On 10 November 2004 a submarine, believed to be a Han-class nuclear powered vessel, spent two hours submerged in Japanese waters, near Taiwan. The submarine entered the Pacific Ocean region of Japan's territorial waters in the southwestern sector of Okinawa prefecture, about 400 kilometers southwest of Okinawa island. It slipped between the remote Miyako and Ishigaki islands at a speed of about 10 knots before returning to Chinese waters. It was cruising in shallow waters about 300 meters below the surface, making it relatively easy for the MSDF to locate. The incursion prompted Japan's maritime forces to go on alert for only the second time since the end of World War Two. Japan mobilized its maritime forces and chased the sub with destroyers and a patrol plane as it zigzagged submerged toward Chinese waters. Tokyo followed the fleeing intruder using its P-3C Orion aircraft and two MSDF destroyers. Japan's Maritime Self-Defense Force (MSDF) had apparently detected the submarine several days earlier as it cruised submerged near Japan's maritime border.

On 16 November 2004 Japan said China admitted the mystery submarine was one of its own, and expressed regrets. Japan's Foreign Ministry said the message was conveyed by Chinese Vice Foreign Minister Wu Dawei to Japanese Ambassador Koreshige Anami in Beijing. Tokyo said Beijing told it the submarine was on a training mission, and for "technical reasons," it ventured into Japanese waters. Foreign Ministry Assistant Press Secretary Akira Chiba says China's official response also contained an apology. "We take it as an official apology since the word 'sorry' was used. On the other hand, we have asked them to prevent such incidents from happening again and for that we have haven't gotten any response yet." China's Foreign Ministry was more circumspect about the matter. At a regular briefing in Beijing, Foreign Ministry spokeswoman Zhang Qiyue would only say that China had passed on information to Tokyo.

Japan's trade minister says he believed that a Chinese submarine was linked to gas exploration by China in a remote island area claimed by both countries. Japan, China and Taiwan all claim possession of a speck of islands called Senkaku in Japanese and Diaoyu in Chinese. They are about 500 kilometers from Japan's Okinawa Island and 140 kilometers from Taiwan.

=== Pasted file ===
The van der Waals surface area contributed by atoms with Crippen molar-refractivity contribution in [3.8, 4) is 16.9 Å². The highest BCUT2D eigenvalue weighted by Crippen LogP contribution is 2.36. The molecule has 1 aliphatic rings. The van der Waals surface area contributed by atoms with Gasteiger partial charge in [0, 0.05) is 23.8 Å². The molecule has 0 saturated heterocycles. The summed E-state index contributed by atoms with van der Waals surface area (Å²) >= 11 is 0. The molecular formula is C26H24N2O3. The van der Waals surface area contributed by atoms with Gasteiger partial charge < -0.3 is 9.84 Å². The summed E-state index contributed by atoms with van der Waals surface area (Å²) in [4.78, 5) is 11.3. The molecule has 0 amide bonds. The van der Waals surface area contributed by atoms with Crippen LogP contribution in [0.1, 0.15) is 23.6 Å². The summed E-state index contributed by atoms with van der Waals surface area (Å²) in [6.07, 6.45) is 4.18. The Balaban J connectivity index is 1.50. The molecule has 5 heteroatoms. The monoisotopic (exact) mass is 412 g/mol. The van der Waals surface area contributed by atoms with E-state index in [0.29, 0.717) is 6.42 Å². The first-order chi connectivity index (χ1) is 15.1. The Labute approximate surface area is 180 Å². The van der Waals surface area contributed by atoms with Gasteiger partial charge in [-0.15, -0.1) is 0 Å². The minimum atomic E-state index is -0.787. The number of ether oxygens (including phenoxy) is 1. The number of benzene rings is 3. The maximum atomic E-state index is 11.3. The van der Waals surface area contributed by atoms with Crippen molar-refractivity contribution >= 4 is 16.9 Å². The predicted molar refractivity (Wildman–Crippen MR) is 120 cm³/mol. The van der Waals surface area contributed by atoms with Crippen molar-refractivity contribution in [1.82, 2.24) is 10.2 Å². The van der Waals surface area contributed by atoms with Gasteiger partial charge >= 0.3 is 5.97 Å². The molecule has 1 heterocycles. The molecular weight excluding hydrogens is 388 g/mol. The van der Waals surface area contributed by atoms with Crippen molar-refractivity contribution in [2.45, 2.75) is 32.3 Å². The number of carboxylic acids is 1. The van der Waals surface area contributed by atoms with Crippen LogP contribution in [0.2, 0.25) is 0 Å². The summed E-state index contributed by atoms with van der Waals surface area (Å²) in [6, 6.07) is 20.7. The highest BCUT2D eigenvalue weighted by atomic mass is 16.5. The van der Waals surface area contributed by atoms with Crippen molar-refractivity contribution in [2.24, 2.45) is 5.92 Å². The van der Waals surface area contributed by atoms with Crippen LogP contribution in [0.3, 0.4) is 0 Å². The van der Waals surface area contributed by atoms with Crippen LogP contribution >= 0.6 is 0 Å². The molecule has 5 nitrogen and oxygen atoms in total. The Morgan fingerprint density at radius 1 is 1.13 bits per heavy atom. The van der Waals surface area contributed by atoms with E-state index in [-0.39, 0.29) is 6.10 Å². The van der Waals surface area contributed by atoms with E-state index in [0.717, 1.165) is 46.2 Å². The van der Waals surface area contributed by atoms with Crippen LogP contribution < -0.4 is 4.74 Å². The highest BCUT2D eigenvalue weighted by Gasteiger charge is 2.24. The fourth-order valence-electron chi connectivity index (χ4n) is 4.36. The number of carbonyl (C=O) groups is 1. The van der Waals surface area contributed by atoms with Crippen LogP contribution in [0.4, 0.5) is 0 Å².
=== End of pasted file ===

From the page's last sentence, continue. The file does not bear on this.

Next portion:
The first unit of this class [401] had certainly been withdrawn from service, possibly in 2000, the next newest boat [402] appeared to have withdrawn from service soon thereafter. In 2009, the No. 403 boat was publicly unveiled at the 60th anniversary of the Chinese Navy. The three newest boats (403, 404, and 405) remained in service as of 2019. The US Department of Defense's Annual Report to Congress on The Military Power of the People's Republic of China for 2006 and 2007 reported that the PLA Navy had 5 nuclear submarines, which might be taken to mean 1 SSBN, 1 new Type 093 Shang SSN, and three Type 091 Han boats.

People's Liberation Army (PLA) Daily reported 29 October 2013 that China had decommissioned its first nuclear-powered submarine after more than 40 years of service in the military. According to this report, the submarine's nuclear devices had been properly disposed of and scientists have decontaminated the warehouse where nuclear items were stored during the past 40 years. The submarine will be used as an exhibit after it is released from military service, according to the newspaper. Disposal of the decommissioned nuclear submarine is a difficulty for countries using nuclear ships all over the world. A submarine base of the PLAN spent ten years to work out a disposal method with Chinese characteristics. In 2017, the No. 401 boat was opened to the public at the Qingdao China Naval Museum.